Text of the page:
How to think big by thinking small

By , ITworld.com |  Development, computer, logic

Computer programming logic is easy really. It all boils down to endless variations of the following pseudo-English constructs:

  • do <some thing>
  • if <some condition is true> do <some thing>
  • while <some condition is true> do <thing thing>

That's it. Nothing else to it. Granted, there are a million and one ways to express all three of these. There are also a million and one poetically beautiful ways to creating new language constructs that hide the do/if/while stuff from direct view. But, when it is all boiled down, it is just do/if/while in endless permutations and combinations.

On the face of it, these are very primitive constructs. Constructs that application designers can feel free to use in whatever way they choose. However, it is becoming increasingly apparent that the third one of these - the while construct - needs to be treated with great care if you want your application to scale to internet size proportions easily.

The easiest way to illustrate what I am talking about is with an example so here goes. Imagine you have some calculation to perform on some type of file. You design your application according to classic decomposition theory. That is, you write a self-contained chunk of code that works on one file. You then stick a while loop over the top. Your program has this shape:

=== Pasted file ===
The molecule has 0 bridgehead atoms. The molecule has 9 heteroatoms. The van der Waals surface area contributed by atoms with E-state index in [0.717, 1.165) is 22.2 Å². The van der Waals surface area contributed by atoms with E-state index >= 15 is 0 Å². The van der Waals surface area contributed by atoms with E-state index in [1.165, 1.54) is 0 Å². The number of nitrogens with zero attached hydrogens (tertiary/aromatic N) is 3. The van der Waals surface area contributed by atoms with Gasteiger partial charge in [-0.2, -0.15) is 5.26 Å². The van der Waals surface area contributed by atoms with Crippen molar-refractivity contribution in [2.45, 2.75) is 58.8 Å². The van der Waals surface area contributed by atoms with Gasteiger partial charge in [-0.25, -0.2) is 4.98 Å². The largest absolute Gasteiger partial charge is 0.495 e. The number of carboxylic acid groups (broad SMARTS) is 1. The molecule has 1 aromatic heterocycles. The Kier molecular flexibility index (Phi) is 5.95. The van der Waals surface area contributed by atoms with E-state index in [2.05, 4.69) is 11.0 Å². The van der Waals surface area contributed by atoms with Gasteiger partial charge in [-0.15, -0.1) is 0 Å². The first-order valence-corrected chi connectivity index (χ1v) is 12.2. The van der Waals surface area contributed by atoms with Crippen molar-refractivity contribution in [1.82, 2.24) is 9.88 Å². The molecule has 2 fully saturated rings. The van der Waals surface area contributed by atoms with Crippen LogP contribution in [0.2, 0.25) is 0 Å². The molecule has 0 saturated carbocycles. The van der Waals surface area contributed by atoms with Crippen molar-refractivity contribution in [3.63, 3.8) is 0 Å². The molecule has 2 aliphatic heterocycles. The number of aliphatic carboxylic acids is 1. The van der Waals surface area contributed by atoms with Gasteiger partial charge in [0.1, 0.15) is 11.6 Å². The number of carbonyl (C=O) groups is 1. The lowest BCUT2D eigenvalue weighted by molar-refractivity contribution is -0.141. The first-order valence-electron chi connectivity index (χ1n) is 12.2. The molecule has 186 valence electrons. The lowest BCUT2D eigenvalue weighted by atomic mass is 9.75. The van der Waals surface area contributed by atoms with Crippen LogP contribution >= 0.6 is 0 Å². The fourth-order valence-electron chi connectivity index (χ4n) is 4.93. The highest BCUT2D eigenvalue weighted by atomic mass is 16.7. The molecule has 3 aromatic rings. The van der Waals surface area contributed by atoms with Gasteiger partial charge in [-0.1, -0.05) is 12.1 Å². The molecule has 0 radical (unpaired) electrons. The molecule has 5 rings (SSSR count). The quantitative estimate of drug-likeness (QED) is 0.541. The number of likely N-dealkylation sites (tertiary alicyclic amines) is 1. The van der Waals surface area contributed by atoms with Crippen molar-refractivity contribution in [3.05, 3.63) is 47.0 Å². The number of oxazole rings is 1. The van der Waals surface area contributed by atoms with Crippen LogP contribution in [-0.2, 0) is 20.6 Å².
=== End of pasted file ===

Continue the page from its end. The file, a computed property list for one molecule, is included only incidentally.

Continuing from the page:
• do <pick the next file>
  • while <we have a file to work on>
  • do <work on that file>
  • do <pick the next file>

Everything works fine until one day your program is invoked with 1.5 million input files. Oops! The program is correct and will give a result eventually but, well, it might take quite a while to chew threw 1.5 million input files.

What to do? Well, think of the application as consisting of two parts. The first part does the real work: working on a file-by-file basis. The second part is to feed files one by one into the first part. It is in this second part that the troublesome while loop exists.

Here is an alternative way of thinking about the problem. Imagine if you had at your disposal, a standard mechanism for running the core of your program over any number of files without you having to code the while loop explicitly. Imagine that this standard mechanism automatically handles spreading the work across a bunch of processing nodes for you. Now also imagine that you could get your hands on the results of each separate invocation and pull all that stuff together afterwards without you having to work about failures/retries or any of that stuff.

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